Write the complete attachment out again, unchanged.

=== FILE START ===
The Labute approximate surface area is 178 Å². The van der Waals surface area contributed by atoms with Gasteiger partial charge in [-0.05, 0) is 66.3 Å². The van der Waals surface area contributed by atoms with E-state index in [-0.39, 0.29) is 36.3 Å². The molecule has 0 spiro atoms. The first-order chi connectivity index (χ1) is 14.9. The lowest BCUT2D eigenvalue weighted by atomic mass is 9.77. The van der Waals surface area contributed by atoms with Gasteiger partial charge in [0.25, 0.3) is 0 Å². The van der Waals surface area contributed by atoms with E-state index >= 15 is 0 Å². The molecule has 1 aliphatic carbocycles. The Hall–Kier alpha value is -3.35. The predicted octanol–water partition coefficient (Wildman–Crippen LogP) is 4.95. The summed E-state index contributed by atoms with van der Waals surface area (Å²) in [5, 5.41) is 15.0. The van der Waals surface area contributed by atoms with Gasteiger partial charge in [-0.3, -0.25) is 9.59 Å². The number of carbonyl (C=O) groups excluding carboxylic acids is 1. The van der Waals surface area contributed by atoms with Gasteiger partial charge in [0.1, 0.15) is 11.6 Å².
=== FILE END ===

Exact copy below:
The Labute approximate surface area is 178 Å². The van der Waals surface area contributed by atoms with Gasteiger partial charge in [-0.05, 0) is 66.3 Å². The van der Waals surface area contributed by atoms with E-state index in [-0.39, 0.29) is 36.3 Å². The molecule has 0 spiro atoms. The first-order chi connectivity index (χ1) is 14.9. The lowest BCUT2D eigenvalue weighted by atomic mass is 9.77. The van der Waals surface area contributed by atoms with Gasteiger partial charge in [0.25, 0.3) is 0 Å². The van der Waals surface area contributed by atoms with E-state index >= 15 is 0 Å². The molecule has 1 aliphatic carbocycles. The Hall–Kier alpha value is -3.35. The predicted octanol–water partition coefficient (Wildman–Crippen LogP) is 4.95. The summed E-state index contributed by atoms with van der Waals surface area (Å²) in [5, 5.41) is 15.0. The van der Waals surface area contributed by atoms with Gasteiger partial charge in [-0.3, -0.25) is 9.59 Å². The number of carbonyl (C=O) groups excluding carboxylic acids is 1. The van der Waals surface area contributed by atoms with Gasteiger partial charge in [0.1, 0.15) is 11.6 Å².